- Evergreen plants will need a thick layer of mulch on the surrounding soil to keep the solid from freezing so water can be taken up by the plant so they don’t dehydrate. Fleece?
- Tender Plants ideally need to be in pots over the winter so they can easily be moved indoors to protect from the frost and cold weather.
Growing in the Open: if they cannot be potted up and moved indoors, they can simply be covered in fleece. The ground around the plant should be covered in a mulch to prevent the soil freezing. In the spring new shoots can be covered with a bell-cloche until they are more established.
Potted: Move any potted tender plants indoors to protect from the cold weather.
- Plants growing against a wall can simply be protected with fleece.
- Low growing Plants will need to be protected from wet weather so a cloche is ideal to keep them covered. You can then surround them with gravel or grit to ensure they will have effective drainage.
- Tree Ferns, Cordylines and Palms will need theircrowns (centre of the plant) protecting by tying their leaves into bunches and the trunk of den trees should be wrapped in fleece.
- Tuberous Plants, once the frost has blackened the foliage, you should carefully dig them up taking care not to chop them in half with your spade. Remove the soil form the tubers and place somewhere cool and dry to allow the tubers to become fully dormant. After a few days, store the tubers in almost dry compost in a frost free place over winter such as the greenhouse.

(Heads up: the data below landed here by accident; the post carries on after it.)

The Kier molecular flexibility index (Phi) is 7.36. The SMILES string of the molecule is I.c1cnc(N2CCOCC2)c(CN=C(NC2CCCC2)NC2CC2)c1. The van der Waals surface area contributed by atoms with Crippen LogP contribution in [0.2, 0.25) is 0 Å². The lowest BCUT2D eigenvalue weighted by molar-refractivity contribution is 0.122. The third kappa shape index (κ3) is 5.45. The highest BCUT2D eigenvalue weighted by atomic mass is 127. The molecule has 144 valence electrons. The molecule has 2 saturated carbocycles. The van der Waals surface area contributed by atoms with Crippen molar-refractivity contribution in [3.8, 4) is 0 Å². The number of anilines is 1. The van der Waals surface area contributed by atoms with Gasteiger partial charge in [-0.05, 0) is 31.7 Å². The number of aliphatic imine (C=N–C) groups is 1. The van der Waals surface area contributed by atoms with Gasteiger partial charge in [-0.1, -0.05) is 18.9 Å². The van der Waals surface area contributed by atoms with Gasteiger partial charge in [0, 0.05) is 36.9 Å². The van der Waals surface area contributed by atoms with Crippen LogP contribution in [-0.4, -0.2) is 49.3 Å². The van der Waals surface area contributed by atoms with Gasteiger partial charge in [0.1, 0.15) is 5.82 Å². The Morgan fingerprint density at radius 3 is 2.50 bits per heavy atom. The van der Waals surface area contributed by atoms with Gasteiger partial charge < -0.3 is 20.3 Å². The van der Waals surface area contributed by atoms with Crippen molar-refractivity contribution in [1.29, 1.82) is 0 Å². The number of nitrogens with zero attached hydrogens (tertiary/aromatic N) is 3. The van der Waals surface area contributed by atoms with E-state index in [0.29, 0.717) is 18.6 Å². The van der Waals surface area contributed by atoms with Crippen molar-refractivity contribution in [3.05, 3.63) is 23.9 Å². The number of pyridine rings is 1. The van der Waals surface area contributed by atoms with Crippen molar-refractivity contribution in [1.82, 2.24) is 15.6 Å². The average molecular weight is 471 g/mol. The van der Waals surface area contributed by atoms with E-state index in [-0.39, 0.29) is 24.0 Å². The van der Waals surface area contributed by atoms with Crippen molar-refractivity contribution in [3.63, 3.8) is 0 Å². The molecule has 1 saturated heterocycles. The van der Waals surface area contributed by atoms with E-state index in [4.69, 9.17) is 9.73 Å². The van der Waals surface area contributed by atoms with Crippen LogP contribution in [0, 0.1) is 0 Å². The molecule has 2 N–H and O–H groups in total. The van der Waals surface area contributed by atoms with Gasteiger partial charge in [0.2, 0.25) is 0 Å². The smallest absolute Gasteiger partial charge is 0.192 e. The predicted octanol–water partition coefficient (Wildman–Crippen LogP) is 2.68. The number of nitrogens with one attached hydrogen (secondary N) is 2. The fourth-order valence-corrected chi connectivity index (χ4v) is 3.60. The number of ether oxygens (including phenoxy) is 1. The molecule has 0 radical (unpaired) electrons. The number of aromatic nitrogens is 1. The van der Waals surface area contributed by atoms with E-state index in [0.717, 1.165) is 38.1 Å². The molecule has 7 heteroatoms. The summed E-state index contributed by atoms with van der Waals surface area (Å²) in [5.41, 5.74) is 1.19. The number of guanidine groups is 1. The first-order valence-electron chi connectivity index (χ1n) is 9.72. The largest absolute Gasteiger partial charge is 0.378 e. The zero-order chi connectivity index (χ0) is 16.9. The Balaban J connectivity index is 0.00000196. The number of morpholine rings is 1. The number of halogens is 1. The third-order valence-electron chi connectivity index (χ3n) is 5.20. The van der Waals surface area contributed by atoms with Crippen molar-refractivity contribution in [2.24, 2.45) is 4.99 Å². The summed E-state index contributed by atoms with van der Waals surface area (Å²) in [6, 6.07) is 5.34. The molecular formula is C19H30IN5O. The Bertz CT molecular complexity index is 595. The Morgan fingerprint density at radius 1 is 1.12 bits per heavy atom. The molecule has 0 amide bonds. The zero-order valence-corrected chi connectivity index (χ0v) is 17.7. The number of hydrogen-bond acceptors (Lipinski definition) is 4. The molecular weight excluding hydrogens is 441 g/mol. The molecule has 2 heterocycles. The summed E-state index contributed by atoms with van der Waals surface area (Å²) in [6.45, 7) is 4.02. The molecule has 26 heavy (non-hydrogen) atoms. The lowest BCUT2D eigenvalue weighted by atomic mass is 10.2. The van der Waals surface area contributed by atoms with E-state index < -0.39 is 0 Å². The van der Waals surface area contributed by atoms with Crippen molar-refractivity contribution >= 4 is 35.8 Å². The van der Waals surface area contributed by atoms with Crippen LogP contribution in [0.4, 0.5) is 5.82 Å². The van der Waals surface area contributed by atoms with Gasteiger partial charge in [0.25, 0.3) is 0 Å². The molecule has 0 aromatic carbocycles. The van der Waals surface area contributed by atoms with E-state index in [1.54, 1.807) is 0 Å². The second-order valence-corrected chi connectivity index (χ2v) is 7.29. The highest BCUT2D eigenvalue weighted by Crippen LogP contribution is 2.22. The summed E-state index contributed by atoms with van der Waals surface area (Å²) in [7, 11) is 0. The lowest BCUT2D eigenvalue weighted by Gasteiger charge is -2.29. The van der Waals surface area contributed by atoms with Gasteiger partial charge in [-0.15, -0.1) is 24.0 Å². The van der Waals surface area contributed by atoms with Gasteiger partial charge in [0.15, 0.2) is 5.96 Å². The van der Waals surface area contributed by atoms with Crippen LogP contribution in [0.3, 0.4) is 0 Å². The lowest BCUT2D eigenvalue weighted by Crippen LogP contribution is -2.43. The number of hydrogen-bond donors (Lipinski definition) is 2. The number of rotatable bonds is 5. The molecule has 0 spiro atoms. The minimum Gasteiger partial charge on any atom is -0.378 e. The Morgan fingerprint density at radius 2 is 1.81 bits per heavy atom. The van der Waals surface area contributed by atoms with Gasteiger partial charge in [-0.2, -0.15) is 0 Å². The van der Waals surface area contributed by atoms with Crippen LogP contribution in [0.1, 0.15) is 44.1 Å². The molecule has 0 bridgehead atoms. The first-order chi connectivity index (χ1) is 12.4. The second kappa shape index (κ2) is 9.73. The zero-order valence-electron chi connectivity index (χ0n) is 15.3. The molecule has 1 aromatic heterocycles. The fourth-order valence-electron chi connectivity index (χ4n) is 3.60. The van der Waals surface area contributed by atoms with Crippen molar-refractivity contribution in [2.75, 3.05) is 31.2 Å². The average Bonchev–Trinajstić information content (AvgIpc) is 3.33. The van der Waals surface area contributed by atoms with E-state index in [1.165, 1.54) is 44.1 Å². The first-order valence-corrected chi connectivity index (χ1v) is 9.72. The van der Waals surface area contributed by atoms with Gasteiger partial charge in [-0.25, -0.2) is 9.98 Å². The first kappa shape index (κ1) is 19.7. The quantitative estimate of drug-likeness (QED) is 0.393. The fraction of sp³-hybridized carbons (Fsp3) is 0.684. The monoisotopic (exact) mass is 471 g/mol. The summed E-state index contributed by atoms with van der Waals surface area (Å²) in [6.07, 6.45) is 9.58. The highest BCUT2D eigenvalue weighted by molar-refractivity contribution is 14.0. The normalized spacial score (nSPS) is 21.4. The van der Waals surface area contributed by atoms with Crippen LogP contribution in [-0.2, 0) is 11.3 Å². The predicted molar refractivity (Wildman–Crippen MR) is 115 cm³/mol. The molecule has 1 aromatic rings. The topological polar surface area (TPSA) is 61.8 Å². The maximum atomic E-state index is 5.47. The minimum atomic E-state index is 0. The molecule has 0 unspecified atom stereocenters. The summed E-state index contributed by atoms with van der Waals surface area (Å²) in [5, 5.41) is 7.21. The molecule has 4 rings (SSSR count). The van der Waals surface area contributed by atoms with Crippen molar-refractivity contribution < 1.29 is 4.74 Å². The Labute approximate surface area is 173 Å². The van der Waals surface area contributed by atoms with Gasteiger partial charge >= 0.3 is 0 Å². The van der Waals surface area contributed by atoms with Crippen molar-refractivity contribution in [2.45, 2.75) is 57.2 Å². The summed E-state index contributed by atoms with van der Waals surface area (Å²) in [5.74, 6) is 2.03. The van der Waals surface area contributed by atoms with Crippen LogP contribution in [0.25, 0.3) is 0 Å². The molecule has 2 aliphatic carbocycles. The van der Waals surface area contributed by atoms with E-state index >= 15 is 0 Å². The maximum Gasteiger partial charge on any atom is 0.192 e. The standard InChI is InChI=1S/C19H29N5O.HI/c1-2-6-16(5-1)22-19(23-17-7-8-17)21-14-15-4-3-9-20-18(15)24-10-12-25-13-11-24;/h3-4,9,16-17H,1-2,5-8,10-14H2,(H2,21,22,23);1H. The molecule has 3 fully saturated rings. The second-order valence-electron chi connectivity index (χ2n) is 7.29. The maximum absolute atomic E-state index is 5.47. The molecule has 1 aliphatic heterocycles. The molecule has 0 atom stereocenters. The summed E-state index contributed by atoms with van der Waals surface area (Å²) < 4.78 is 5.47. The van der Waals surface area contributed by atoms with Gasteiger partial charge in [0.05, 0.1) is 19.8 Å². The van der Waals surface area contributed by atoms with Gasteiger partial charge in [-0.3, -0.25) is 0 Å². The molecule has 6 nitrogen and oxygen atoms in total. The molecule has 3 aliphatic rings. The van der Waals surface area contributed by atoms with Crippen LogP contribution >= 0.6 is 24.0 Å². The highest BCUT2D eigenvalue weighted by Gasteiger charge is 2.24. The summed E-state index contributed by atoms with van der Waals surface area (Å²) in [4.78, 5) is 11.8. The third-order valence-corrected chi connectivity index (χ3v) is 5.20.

- Plants in Pots need to be moved indoors. If you can’t move the pots indoors then you will need to use pot feet to prevent waterlogging. If you don’t have frost proof pots they may crack in the frost so you should insulate them with a layer of bubble wrap or hessian.
- Frost Pockets are the coolest places in your garden and can be found by a wall or fence and at the lowest ground levels. These areas can be damaging to plants so if possible you will need to dig up and move these plants elsewhere in your garden. If not remove some of the lower growth to improve cold air drainage.
- New plants Avoid planting any new plants as newly planted and young plants will be more vulnerable to frost damage than fully established specimens as they have not developed any resistance to frosty conditions.